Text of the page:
12 years later, after the outbreak, Tommy convinced Joel to join a group heading to Boston—which Joel did primarily in order to keep Tommy safe and alive. There, they met Tess, and they formed a crew. But then, Tommy met Marlene, who talked him into joining the Fireflies, with dreams that he could save the world. Joel says that Tommy and the Fireflies’ hopes of saving the world are a pipe dream and that they’re delusional. But last Joel heard, Tommy also left the Fireflies, and now he’s on his own, which means Joel has to go get him. Ellie questions Joel’s lack of hope, saying that we have to try, but Joel rebuts that she hasn’t seen the world yet, so she doesn’t know. But, Joel says you keep going for family, and that’s about it. When Ellie says that she’s not family, Joel says, “No, you’re cargo. I made a promise to Tess, and she was like family.”
Trouble in Kansas City
Further down the road in Kansas City, the interstate goes through a tunnel that is blocked by wrecked trucks and cars. Instead of backtracking further, they take an exit off the highway with plans to get on at the next exit. As they drive through the city, we see piles of bodies that they manage to miss, and they see a quarantine zone that has been deserted. Soon after, they see a man walking in the street doubled over, calling for help. Joel tells Ellie to put her seatbelt on and the two drive towards the man, with Joel saying they’re not going to help him. As they pass the man, another man drops a cinder block on their windshield, their tires are popped by a spike strip, and another man appears with a gun. Joel and Ellie crash the truck into a laundromat as they’re shot as from the street.
Joel tells Ellie to crawl into a hole in a nearby wall and to stay there until he gets her, promising her that she won’t get hurt. Once she’s there, Joel hides behind the useless truck and shoots at their attackers. Joel believes all the men to be dead, but then another man sneaks up behind him, knocking Joel to the ground, and pressing his gun up to his neck, slowly killing him. Knowing she has no other choice, Ellie sneaks up on the man and shoots him with her secret gun. But the man isn’t dead, crying and begging Ellie not to shoot again. Joel takes the gun from Ellie, takes the begging man’s knife, and tells Ellie to get back into the wall. From her hiding spot, we hear Joel stabs the man to death. With all the men gone, Joel and Ellie leave the laundromat, and head to the streets, hoping to find higher ground and a path out of danger.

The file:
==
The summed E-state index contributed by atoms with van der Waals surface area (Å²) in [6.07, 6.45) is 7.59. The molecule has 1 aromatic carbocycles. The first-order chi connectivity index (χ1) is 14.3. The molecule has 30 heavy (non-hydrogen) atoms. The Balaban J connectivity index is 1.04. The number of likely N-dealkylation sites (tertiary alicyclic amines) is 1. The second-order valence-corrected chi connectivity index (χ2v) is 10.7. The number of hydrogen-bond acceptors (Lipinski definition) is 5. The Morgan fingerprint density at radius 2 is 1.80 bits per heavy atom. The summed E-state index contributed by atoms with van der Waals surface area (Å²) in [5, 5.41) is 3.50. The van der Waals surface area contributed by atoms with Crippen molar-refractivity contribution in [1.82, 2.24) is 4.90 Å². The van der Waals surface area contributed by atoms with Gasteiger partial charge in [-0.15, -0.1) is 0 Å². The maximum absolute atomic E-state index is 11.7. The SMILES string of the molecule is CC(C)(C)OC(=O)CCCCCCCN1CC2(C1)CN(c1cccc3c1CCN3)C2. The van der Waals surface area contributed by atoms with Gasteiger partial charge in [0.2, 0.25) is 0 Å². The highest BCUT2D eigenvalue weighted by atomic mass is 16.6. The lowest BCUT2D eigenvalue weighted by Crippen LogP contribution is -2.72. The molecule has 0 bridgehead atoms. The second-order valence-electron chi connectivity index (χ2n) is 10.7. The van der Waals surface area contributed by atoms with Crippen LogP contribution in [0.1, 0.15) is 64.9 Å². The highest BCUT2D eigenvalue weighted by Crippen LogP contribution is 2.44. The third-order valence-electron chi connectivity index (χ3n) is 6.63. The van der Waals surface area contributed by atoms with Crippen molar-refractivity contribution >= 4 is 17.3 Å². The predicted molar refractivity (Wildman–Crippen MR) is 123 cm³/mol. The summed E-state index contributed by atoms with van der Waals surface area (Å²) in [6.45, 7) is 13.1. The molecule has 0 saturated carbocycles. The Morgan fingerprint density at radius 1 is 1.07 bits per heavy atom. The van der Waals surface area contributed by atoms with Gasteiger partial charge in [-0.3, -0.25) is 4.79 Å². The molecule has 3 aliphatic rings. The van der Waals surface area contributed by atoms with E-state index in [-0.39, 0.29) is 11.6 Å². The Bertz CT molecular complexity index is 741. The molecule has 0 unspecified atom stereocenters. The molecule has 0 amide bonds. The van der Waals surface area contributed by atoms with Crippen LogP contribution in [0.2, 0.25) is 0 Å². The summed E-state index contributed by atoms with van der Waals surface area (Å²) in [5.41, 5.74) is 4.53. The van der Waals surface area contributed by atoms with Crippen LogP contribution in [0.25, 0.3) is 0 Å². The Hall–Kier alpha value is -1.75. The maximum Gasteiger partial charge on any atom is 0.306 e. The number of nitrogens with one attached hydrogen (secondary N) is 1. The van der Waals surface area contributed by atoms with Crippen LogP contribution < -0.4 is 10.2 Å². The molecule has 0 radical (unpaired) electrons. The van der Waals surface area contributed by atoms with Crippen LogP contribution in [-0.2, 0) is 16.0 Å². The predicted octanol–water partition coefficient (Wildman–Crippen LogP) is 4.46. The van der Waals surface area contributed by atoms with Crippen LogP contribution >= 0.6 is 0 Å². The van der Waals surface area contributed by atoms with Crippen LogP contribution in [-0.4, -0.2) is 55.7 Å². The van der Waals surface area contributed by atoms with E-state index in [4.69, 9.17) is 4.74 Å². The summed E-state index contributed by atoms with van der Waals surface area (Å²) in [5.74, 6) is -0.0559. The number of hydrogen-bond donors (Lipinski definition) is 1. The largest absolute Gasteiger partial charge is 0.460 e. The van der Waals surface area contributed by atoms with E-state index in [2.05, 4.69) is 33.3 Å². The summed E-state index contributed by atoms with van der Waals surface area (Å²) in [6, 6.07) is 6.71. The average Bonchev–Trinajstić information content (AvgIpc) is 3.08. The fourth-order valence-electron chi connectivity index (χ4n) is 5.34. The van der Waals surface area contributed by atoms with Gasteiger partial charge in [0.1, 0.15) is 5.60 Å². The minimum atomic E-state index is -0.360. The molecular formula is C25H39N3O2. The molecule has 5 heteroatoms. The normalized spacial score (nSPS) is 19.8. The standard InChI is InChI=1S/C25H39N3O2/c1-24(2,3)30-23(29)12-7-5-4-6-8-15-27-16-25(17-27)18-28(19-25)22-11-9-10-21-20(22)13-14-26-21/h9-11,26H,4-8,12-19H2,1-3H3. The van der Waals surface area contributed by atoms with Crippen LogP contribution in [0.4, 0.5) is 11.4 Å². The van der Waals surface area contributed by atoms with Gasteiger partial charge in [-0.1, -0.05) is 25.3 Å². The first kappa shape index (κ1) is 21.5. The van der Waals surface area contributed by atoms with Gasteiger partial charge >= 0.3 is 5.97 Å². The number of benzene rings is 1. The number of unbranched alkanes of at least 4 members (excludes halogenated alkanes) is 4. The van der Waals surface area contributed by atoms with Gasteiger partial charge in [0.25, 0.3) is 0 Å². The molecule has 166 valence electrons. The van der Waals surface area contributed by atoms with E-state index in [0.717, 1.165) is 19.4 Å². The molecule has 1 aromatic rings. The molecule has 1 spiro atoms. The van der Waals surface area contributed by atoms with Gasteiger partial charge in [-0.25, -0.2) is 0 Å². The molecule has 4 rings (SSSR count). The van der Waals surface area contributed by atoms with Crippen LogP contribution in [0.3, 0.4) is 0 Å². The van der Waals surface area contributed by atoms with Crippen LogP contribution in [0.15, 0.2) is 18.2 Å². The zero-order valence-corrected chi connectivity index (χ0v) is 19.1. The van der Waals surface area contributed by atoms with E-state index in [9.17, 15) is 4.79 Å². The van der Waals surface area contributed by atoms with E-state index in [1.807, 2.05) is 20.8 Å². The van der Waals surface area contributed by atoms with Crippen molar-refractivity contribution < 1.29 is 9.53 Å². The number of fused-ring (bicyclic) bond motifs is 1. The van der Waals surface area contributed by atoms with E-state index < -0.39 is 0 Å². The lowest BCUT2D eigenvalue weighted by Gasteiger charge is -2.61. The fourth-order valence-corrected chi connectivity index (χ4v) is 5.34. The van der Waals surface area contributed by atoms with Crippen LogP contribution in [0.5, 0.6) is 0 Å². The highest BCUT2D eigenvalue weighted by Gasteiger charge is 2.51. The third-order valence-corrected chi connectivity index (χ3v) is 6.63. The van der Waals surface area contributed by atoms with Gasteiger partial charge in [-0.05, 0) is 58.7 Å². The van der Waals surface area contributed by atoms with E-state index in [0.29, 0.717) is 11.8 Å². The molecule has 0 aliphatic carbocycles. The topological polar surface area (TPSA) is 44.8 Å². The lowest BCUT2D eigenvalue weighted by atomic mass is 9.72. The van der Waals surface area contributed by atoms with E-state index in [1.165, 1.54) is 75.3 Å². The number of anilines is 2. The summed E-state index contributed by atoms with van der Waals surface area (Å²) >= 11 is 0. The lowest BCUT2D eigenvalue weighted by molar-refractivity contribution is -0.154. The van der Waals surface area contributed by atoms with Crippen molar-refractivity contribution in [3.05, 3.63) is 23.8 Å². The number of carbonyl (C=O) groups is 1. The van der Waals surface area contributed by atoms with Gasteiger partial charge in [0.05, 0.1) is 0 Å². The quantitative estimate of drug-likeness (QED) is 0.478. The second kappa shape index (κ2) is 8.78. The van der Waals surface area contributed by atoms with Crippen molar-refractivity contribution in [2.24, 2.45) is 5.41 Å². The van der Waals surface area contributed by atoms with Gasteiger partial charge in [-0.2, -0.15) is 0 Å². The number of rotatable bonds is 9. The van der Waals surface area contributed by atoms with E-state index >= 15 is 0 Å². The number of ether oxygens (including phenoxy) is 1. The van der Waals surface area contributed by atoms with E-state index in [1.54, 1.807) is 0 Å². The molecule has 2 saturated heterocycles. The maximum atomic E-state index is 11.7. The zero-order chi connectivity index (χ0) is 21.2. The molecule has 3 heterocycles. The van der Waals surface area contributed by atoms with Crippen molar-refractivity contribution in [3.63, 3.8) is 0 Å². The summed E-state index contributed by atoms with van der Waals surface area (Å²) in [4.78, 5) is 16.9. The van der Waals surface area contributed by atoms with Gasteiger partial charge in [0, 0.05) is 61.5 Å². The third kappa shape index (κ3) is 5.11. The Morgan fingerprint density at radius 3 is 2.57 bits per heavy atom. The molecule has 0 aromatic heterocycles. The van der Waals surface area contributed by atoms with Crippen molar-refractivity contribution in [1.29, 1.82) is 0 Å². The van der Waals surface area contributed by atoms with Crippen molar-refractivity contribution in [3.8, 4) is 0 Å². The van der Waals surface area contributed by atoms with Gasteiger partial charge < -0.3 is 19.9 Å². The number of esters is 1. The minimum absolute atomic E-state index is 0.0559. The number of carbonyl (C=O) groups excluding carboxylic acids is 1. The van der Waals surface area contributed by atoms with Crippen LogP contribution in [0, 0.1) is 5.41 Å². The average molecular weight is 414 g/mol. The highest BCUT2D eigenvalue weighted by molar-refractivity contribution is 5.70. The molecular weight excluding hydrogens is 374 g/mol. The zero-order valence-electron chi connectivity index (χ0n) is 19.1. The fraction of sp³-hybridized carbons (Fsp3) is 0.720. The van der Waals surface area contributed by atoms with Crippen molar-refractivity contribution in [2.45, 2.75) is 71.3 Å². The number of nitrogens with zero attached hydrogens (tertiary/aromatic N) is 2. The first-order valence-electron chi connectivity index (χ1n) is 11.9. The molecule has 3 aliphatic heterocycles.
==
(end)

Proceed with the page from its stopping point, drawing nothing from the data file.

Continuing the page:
Kathleen and the Hunt for Henry
We then depart Joel and Ellie and meet Kathleen (Melanie Lynskey), who is interrogating an older guy in a FEDRA lockup, asking him where she will be able to locate the people she’s looking for. The listing ends with the name Henry, and Kathleen can inform the man is lying about no longer knowing Henry’s whereabouts. Kathleen then looks at the cellular they’re in, and questions whether this become the FEDRA lockup wherein her brother turned into beaten to loss of life. The man says that Kathleen become wronged and that he’s sorry, however she’s long past too a long way and this has to stop. But Kathleen factors out that of route, it has to prevent, now that the person doesn’t experience secure and guarded, but it didn’t depend while he become secure and ratting people out to FEDRA. As Kathleen holds a gun to the person’s head, we study that he become the medical doctor that added her, and the medical doctor promises that he in no way advised FEDRA anything approximately her brother. But Kathleen states that Henry did and they know he’s nonetheless within the city, and she or he believes the health practitioner knows in which he is. She holds the gun as much as his head, and the person once again reiterates that he become her health practitioner. Even although Kathleen says, “You do not assume I will do it?,” we are able to see that this bond does keep a few weight with her. When she hears a truck horn from the streets, she leaves the mobile and the medical doctor unhurt.
On the road, her crew has found the men that Joel killed. The chief of the squad, Perry (Jeffrey Pierce, who plays Tommy in The Last of Us video video games) says that the those who did this were outsiders, heavily supplied and not from FEDRA—but they may be mercenaries. Kathleen posits that maybe Henry known as these mercs in, and then asks if any of the men could live with the assist of a health practitioner, to which the men respond there may be no chance. Kathleen turns round and immediately returns to the health practitioner’s cellular with purpose, pulling out her gun and capturing the medical doctor useless. Kathleen returns to the street and claims that the demise of these men is Henry’s paintings, and that he may not prevent till they discover him. Her humans must find Henry’s collaborators and kill all of them. As they go on their challenge, we see Kathleen’s crew is closely armed, with weapons, vehicles, and masses of guys to enact a building-by means of-building search simply.